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Cover of the new book

Source: The MIT Press

Alvy Ray Smith’s new book, “A Biography of the Pixel,” celebrates what Smith calls the great digital convergence of all media types when the bit became the universal medium, and the pixel—a particular packaging of bits—conquered the world.

In the early 1970s, Alvy Ray Smith was working at the Xerox Palo Alto Research Center. His coworker, Carnegie Mellon alumnus Richard Shoup, knew his friend Alvy was a painter, so he invited him to try out the new project he was working on for Xerox called SuperPaint.

Smith was so captivated by the early graphics program and framebuffer computer system that 16 hours would go by before he could tear himself away from it.

“Here it was! The two things I loved—computers and art in one place together,” exclaimed Smith.

In November, the author, artist, and computer graphics pioneer was at Carnegie Mellon Silicon Valley to talk about his new book, A Biography of the Pixel. But the hundreds of students who attended in person and online were just as eager to hear a biography of the author who famously co-founded Pixar Animation Studios, the producer of Toy Story—the first full-length computer animated film.

Sheryl Root brought Smith to the Silicon Valley campus. Root is an associate professor of the practice at the Integrated Innovation Institute, which offers master’s degrees that combine studies in design, business, and engineering disciplines.

The former head of strategy for Hewlett Packard says that she, Smith, and her students all share a passion for innovation and technology.

“This environment just makes you want to do something,” she said.

This environment just makes you want to do something.

Sheryl Root, Associate Professor and Program Director, M.S. Technology Ventures

SuperPaint sparked Smith’s dream to make the first computer generated movie. What he learned in the two decades it took for computing power to accommodate that ambition hold valuable lessons for ambitious young innovators at Carnegie Mellon who are striving to create new products, services, or companies.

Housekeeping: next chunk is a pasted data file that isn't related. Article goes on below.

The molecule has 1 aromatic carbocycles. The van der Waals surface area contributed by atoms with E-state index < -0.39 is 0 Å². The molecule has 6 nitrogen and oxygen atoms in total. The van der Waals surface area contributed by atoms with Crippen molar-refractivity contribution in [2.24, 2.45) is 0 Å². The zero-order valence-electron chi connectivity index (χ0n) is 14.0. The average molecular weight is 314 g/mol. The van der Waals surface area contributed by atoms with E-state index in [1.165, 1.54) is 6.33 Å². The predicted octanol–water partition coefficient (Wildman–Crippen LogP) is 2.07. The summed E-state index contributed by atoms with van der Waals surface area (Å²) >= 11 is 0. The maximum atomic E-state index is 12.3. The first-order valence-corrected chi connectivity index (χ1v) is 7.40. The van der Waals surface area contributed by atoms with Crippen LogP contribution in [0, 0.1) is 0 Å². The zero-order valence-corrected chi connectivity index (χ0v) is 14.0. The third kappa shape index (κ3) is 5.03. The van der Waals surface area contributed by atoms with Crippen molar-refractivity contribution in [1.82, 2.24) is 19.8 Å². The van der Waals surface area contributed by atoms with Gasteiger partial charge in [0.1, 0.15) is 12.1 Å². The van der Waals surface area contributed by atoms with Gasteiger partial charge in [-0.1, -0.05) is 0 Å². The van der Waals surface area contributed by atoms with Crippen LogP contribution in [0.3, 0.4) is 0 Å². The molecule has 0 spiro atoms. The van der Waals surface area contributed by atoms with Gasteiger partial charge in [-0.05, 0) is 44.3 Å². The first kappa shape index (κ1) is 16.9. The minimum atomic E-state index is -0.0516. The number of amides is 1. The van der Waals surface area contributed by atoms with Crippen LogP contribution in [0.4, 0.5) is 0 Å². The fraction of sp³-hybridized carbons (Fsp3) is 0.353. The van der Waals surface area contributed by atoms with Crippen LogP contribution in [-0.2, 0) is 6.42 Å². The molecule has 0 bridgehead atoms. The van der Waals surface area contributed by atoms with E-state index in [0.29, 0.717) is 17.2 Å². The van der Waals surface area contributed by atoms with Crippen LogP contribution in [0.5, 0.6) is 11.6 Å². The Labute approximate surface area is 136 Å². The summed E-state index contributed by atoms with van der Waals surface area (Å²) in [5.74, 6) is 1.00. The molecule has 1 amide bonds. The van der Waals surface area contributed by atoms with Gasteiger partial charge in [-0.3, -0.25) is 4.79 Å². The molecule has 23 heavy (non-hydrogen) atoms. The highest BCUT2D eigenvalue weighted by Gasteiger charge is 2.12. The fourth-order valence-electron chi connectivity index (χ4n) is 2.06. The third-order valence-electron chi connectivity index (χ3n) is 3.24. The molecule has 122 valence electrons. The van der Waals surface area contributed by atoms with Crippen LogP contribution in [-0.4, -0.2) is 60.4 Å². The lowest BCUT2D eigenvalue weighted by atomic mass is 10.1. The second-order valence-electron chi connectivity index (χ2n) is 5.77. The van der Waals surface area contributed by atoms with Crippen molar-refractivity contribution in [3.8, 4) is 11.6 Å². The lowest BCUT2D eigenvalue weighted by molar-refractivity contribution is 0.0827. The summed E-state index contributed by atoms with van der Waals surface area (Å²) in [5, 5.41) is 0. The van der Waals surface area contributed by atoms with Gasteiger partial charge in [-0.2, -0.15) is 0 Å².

Lesson one: Be patient but keep working.

Smith who believes Moore’s Law, which states that “Anything good about computers gets better by an order of magnitude every five years,” says “If you don’t have the computer power you need today, keep at it because in five years, you’ll have 10 times more.”

In 1975, Xerox opted to forgo color in their graphics, prompting Smith to find another computer powerful enough to handle the new technology. He landed at the New York Institute of Technology where a wealthy Long Island businessman, Alexander Schure, had a team of 100 cell animators and a belief that computer animation could save time and money.

Schure also had one of the few 8-bit frame buffers Smith wanted. And while it still was not as much power as Smith ultimately needed, he and the team that would eventually form Pixar wisely used the time to not only improve their graphics skills, but to also learn how the old-style animators worked.

Lesson two: As technical experts, do not look down on the artistic creators.

“At Pixar we did not allow that,” declared Smith who explained that they always valued both artistic and technical creativity.

In 1979, Smith and the computer graphics team left New York to work for Lucas Films, where they assumed they would work on the follow up to George Lucas’ wildly successful Star Wars movie. When they didn’t get to create graphics for The Empire Strikes Back, Smith grumbled, “George thinks we’re a bunch of technoids who don’t understand what artists do,”